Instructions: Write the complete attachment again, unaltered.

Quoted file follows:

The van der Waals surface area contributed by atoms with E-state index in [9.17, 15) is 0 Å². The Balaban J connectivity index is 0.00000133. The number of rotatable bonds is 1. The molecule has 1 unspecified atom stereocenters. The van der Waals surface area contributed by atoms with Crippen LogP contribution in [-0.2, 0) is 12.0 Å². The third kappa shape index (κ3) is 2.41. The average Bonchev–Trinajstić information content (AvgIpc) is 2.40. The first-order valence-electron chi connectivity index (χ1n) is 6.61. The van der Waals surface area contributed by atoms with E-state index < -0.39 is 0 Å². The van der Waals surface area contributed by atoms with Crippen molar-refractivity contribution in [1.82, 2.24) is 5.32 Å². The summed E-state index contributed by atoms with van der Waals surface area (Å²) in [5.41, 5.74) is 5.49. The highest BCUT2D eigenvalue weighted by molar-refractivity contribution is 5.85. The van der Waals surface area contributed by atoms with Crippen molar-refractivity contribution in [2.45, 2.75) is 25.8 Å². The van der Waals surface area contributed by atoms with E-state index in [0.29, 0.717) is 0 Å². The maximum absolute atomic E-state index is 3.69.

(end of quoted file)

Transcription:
The van der Waals surface area contributed by atoms with E-state index in [9.17, 15) is 0 Å². The Balaban J connectivity index is 0.00000133. The number of rotatable bonds is 1. The molecule has 1 unspecified atom stereocenters. The van der Waals surface area contributed by atoms with Crippen LogP contribution in [-0.2, 0) is 12.0 Å². The third kappa shape index (κ3) is 2.41. The average Bonchev–Trinajstić information content (AvgIpc) is 2.40. The first-order valence-electron chi connectivity index (χ1n) is 6.61. The van der Waals surface area contributed by atoms with E-state index < -0.39 is 0 Å². The van der Waals surface area contributed by atoms with Crippen molar-refractivity contribution in [1.82, 2.24) is 5.32 Å². The summed E-state index contributed by atoms with van der Waals surface area (Å²) in [5.41, 5.74) is 5.49. The highest BCUT2D eigenvalue weighted by molar-refractivity contribution is 5.85. The van der Waals surface area contributed by atoms with Crippen molar-refractivity contribution in [2.45, 2.75) is 25.8 Å². The van der Waals surface area contributed by atoms with E-state index in [0.29, 0.717) is 0 Å². The maximum absolute atomic E-state index is 3.69.